“This argument is as novel as it is wrong,” the school wrote in its response. “Even if an institution has some responsibility for the conduct of its suppliers, that responsibility plainly does not extend to acts of fraud perpetrated against the institution itself.”

Louisville also seeks to have several second-tier violations reclassified even lower. The NCAA has until Nov. 15 to respond with the school responding 15 days after before a decision is made whether the case will proceed through the traditional Committee on Infractions or Independent Accountability Review Process (IARP).

The NCAA’s Notice of Allegations states that Louisville committed a Level I violation, considered the most severe, with an improper recruiting offer and extra benefits along with several lesser violations. Those lesser violations also include Pitino failing to promote an atmosphere of compliance.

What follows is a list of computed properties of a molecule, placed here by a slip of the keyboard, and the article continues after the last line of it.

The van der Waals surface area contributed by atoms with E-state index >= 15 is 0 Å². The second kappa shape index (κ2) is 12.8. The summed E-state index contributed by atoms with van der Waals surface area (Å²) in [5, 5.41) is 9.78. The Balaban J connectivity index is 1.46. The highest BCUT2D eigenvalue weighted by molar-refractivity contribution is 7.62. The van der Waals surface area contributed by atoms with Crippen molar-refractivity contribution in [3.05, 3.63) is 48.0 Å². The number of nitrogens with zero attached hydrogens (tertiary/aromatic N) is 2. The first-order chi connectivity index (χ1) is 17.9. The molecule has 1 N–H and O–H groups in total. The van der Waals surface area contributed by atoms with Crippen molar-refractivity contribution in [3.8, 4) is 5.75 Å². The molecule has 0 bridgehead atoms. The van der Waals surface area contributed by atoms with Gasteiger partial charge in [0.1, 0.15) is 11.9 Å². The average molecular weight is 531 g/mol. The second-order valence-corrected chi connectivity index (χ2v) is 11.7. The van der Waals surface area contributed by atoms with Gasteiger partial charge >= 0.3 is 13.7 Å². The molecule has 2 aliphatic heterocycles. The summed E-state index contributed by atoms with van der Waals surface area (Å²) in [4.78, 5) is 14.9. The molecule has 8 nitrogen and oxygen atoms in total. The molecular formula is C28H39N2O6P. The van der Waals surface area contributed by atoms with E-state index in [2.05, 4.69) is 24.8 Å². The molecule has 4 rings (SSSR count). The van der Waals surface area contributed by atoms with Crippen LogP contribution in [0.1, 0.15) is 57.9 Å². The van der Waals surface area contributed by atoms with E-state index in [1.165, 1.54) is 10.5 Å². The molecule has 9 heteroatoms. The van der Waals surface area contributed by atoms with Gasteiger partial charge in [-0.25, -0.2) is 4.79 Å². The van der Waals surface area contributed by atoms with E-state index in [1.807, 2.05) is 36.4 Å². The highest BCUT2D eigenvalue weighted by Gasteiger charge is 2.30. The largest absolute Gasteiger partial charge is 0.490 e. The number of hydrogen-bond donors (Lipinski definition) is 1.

The NCAA notice completed a two-year investigation following a federal corruption probe of college basketball announced in September 2017. Louisville acknowledged its involvement in the federal investigation related to the recruitment of former player Brian Bowen II. Pitino, who’s now coaching Iona, was not named in the federal complaint and has consistently denied authorizing or having knowledge of a payment to a recruit’s family.

Louisville has previously indicated it would accept responsibility for violations it committed but would contest allegations it believed were not supported by facts. The school also noted corrective measures taken in the scandal’s immediate aftermath, such as suspending and then firing Pitino and athletic director Tom Jurich.

Louisville also dismissed the NCAA’s contention that former Adidas executive James Gatto and amateur league director Merl Code represented the school while funneling illegal payments to recruits at several schools.